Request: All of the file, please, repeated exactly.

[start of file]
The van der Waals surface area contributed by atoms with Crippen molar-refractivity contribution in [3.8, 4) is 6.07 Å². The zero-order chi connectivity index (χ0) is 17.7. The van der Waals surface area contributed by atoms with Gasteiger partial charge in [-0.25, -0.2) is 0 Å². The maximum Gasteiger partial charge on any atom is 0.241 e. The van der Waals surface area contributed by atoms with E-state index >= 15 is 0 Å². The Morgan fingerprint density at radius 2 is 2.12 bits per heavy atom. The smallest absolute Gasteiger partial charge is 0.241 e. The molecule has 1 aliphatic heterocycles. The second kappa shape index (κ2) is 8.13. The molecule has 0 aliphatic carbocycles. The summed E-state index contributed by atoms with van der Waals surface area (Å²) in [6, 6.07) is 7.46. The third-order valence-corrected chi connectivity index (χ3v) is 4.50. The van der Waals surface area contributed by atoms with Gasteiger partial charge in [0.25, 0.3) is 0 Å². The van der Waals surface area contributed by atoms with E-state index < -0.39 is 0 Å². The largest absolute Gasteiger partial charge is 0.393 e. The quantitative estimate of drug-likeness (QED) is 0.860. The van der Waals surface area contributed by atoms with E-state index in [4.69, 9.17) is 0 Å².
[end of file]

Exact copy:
The van der Waals surface area contributed by atoms with Crippen molar-refractivity contribution in [3.8, 4) is 6.07 Å². The zero-order chi connectivity index (χ0) is 17.7. The van der Waals surface area contributed by atoms with Gasteiger partial charge in [-0.25, -0.2) is 0 Å². The maximum Gasteiger partial charge on any atom is 0.241 e. The van der Waals surface area contributed by atoms with E-state index >= 15 is 0 Å². The Morgan fingerprint density at radius 2 is 2.12 bits per heavy atom. The smallest absolute Gasteiger partial charge is 0.241 e. The molecule has 1 aliphatic heterocycles. The second kappa shape index (κ2) is 8.13. The molecule has 0 aliphatic carbocycles. The summed E-state index contributed by atoms with van der Waals surface area (Å²) in [6, 6.07) is 7.46. The third-order valence-corrected chi connectivity index (χ3v) is 4.50. The van der Waals surface area contributed by atoms with Gasteiger partial charge in [0.25, 0.3) is 0 Å². The van der Waals surface area contributed by atoms with E-state index < -0.39 is 0 Å². The largest absolute Gasteiger partial charge is 0.393 e. The quantitative estimate of drug-likeness (QED) is 0.860. The van der Waals surface area contributed by atoms with E-state index in [4.69, 9.17) is 0 Å².